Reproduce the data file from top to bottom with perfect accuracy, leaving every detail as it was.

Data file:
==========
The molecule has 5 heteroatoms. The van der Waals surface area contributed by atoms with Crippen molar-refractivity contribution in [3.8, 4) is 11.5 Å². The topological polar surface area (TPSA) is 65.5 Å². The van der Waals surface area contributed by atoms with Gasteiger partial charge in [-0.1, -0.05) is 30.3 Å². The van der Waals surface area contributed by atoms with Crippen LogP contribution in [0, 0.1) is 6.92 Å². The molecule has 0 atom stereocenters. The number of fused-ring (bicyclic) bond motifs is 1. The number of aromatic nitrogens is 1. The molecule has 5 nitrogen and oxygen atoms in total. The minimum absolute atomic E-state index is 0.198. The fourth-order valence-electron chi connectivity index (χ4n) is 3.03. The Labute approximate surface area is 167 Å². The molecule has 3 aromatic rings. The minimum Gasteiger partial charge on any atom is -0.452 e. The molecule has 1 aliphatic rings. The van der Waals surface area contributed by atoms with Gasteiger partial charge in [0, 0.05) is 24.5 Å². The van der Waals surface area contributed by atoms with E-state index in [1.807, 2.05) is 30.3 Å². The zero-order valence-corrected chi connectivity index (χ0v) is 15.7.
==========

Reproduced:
The molecule has 5 heteroatoms. The van der Waals surface area contributed by atoms with Crippen molar-refractivity contribution in [3.8, 4) is 11.5 Å². The topological polar surface area (TPSA) is 65.5 Å². The van der Waals surface area contributed by atoms with Gasteiger partial charge in [-0.1, -0.05) is 30.3 Å². The van der Waals surface area contributed by atoms with Crippen LogP contribution in [0, 0.1) is 6.92 Å². The molecule has 0 atom stereocenters. The number of fused-ring (bicyclic) bond motifs is 1. The number of aromatic nitrogens is 1. The molecule has 5 nitrogen and oxygen atoms in total. The minimum absolute atomic E-state index is 0.198. The fourth-order valence-electron chi connectivity index (χ4n) is 3.03. The Labute approximate surface area is 167 Å². The molecule has 3 aromatic rings. The minimum Gasteiger partial charge on any atom is -0.452 e. The molecule has 1 aliphatic rings. The van der Waals surface area contributed by atoms with Gasteiger partial charge in [0, 0.05) is 24.5 Å². The van der Waals surface area contributed by atoms with E-state index in [1.807, 2.05) is 30.3 Å². The zero-order valence-corrected chi connectivity index (χ0v) is 15.7.